Claims (28)
1. A method for compressing and decompressing digital terrain elevation data, images, or graphs in at least two dimensions, including the steps of:
computing a numerical approximation to at least one of the slope, curvature, and/or another predetermined geometric feature, and storing the numerical approximation together with data values prescribed at certain predetermined locations;
applying a suitable compression technique to the geometric feature; and
retrieving the image.
24. (canceled)
5. The method of claim 1 , wherein the retrieving step is carried out by numerically solving an elliptic differential equation using a source term derived from a compressed version of the elliptic operator applied to the image, where appropriate boundary conditions are stored and used.
6. A system for compressing and decompressing surface data, including:
a gradient module configured to receive the surface data and generate a gradient signal;
a compression module configured to receive the gradient signal and generate a compressed signal; and
a reconstruction module configured to decompress the compressed signal to recover the gradient signal as a reconstructed signal.
7. The system of claim 6 , further including a module configured to store the compressed signal.
8. The system of claim 6 , further including a module configured to transmit the compressed signal.
9. The system of claim 6 , configured to operate in cooperation with a processorbased computer system.
10. The system of claim 6 , wherein the surface data comprises digital terrain elevation data.
11. The system of claim 6 , further including an input/output channel in communication with avionics equipment, and configured to provide elevation data to the avionics equipment generated from the reconstructed signal.
12. The system of claim 6 , further including an integration module configured to generate reconstructed surface data from the reconstructed signal.
13. A system for compressing and. decompressing surface data, including:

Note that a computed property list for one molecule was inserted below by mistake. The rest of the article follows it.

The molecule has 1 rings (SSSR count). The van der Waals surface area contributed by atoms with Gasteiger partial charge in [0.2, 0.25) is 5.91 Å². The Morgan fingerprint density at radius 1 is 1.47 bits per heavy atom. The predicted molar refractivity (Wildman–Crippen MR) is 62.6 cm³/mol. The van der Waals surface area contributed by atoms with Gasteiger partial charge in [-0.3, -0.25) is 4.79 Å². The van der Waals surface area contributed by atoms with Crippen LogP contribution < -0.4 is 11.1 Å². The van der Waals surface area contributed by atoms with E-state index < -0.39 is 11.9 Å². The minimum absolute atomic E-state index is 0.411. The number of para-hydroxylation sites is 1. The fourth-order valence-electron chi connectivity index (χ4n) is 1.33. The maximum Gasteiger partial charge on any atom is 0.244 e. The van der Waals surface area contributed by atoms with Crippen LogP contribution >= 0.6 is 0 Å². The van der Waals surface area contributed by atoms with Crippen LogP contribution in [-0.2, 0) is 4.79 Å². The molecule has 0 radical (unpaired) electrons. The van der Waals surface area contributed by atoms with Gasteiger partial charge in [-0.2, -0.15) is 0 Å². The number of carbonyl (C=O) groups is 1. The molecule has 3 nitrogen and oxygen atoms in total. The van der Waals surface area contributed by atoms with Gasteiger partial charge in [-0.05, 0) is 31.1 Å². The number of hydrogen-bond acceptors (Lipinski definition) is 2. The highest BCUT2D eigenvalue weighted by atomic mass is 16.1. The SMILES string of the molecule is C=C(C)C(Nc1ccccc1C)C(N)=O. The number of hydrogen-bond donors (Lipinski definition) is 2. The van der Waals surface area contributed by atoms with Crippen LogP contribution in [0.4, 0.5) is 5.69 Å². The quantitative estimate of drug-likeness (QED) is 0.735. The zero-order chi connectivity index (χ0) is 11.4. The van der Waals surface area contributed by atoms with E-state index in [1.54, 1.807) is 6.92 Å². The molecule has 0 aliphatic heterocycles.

a first gradient module configured to receive the surface data and generate a first gradient signal;
a second gradient module configured to receive the surface data and generate a second gradient signal;
a compression module configured to receive the second gradient signal and generate a compressed signal; and
a reconstruction module configured to decompress the compressed signal to recover the second gradient signal as a reconstructed signal.
14. The system of claim 13 , further including an integration module to generate reconstructed surface data from the reconstructed signal.
15. The system of claim 13 , further including a module configured to store the compressed signal.
16. The system of claim 13 , further including a module configured to transmit the compressed signal.
17. The system of claim 13 , configured to operate in cooperation with a processorbased computer system.
18. The system of claim 13 , Wherein the surface data comprises digital terrain elevation data.
19. The system of claim 13 , further including an input/output channel in communication with, avionics equipment, and configured to provide elevation data to the avionics equipment generated from the reconstructed signal.
20. A program storage device readable by a computer the device containing instructions executable by the computer to perform method steps for compressing and reconstructing a signal of at least one dimension, the method including the steps of:
generating a gradient of the signal;
compressing the gradient of the signal to generate a compressed signal; and
decompressing the compressed signal to generate a reconstructed signal.
21. The program storage device of claim 20 , wherein said method further includes the step of generating an integrated signal from the reconstructed signal.